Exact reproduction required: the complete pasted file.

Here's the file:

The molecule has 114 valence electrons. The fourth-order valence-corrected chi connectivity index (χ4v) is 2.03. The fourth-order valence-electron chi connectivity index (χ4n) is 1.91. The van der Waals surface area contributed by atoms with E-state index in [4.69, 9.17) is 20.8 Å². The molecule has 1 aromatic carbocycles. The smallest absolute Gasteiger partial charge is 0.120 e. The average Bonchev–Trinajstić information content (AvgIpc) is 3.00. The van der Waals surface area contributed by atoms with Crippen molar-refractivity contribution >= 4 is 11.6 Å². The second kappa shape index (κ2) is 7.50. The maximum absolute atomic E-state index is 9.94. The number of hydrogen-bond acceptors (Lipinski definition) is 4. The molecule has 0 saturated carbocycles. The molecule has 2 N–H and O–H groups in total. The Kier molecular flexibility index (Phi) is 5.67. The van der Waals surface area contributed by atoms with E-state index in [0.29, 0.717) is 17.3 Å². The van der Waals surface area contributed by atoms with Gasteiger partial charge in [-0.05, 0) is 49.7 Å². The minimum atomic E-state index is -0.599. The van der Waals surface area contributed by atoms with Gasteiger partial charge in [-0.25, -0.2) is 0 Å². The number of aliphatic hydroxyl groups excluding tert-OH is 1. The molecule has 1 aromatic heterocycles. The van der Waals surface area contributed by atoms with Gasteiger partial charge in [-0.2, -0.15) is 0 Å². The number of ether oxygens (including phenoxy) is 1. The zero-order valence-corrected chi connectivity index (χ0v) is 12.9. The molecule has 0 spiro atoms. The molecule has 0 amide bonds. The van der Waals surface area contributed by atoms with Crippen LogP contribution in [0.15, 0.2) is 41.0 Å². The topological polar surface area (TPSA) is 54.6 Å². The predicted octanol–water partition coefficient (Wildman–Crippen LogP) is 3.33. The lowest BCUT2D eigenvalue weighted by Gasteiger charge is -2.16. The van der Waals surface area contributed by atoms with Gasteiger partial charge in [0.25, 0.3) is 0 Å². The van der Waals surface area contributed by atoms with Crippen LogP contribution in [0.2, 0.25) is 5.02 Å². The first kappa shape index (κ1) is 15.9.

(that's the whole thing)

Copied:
The molecule has 114 valence electrons. The fourth-order valence-corrected chi connectivity index (χ4v) is 2.03. The fourth-order valence-electron chi connectivity index (χ4n) is 1.91. The van der Waals surface area contributed by atoms with E-state index in [4.69, 9.17) is 20.8 Å². The molecule has 1 aromatic carbocycles. The smallest absolute Gasteiger partial charge is 0.120 e. The average Bonchev–Trinajstić information content (AvgIpc) is 3.00. The van der Waals surface area contributed by atoms with Crippen molar-refractivity contribution >= 4 is 11.6 Å². The second kappa shape index (κ2) is 7.50. The maximum absolute atomic E-state index is 9.94. The number of hydrogen-bond acceptors (Lipinski definition) is 4. The molecule has 0 saturated carbocycles. The molecule has 2 N–H and O–H groups in total. The Kier molecular flexibility index (Phi) is 5.67. The van der Waals surface area contributed by atoms with E-state index in [0.29, 0.717) is 17.3 Å². The van der Waals surface area contributed by atoms with Gasteiger partial charge in [-0.05, 0) is 49.7 Å². The minimum atomic E-state index is -0.599. The van der Waals surface area contributed by atoms with Gasteiger partial charge in [-0.25, -0.2) is 0 Å². The number of aliphatic hydroxyl groups excluding tert-OH is 1. The molecule has 1 aromatic heterocycles. The van der Waals surface area contributed by atoms with Gasteiger partial charge in [-0.2, -0.15) is 0 Å². The number of ether oxygens (including phenoxy) is 1. The zero-order valence-corrected chi connectivity index (χ0v) is 12.9. The molecule has 0 spiro atoms. The molecule has 0 amide bonds. The van der Waals surface area contributed by atoms with Crippen LogP contribution in [0.15, 0.2) is 41.0 Å². The topological polar surface area (TPSA) is 54.6 Å². The predicted octanol–water partition coefficient (Wildman–Crippen LogP) is 3.33. The lowest BCUT2D eigenvalue weighted by Gasteiger charge is -2.16. The van der Waals surface area contributed by atoms with Gasteiger partial charge in [0.25, 0.3) is 0 Å². The van der Waals surface area contributed by atoms with Crippen LogP contribution in [0.2, 0.25) is 5.02 Å². The first kappa shape index (κ1) is 15.9.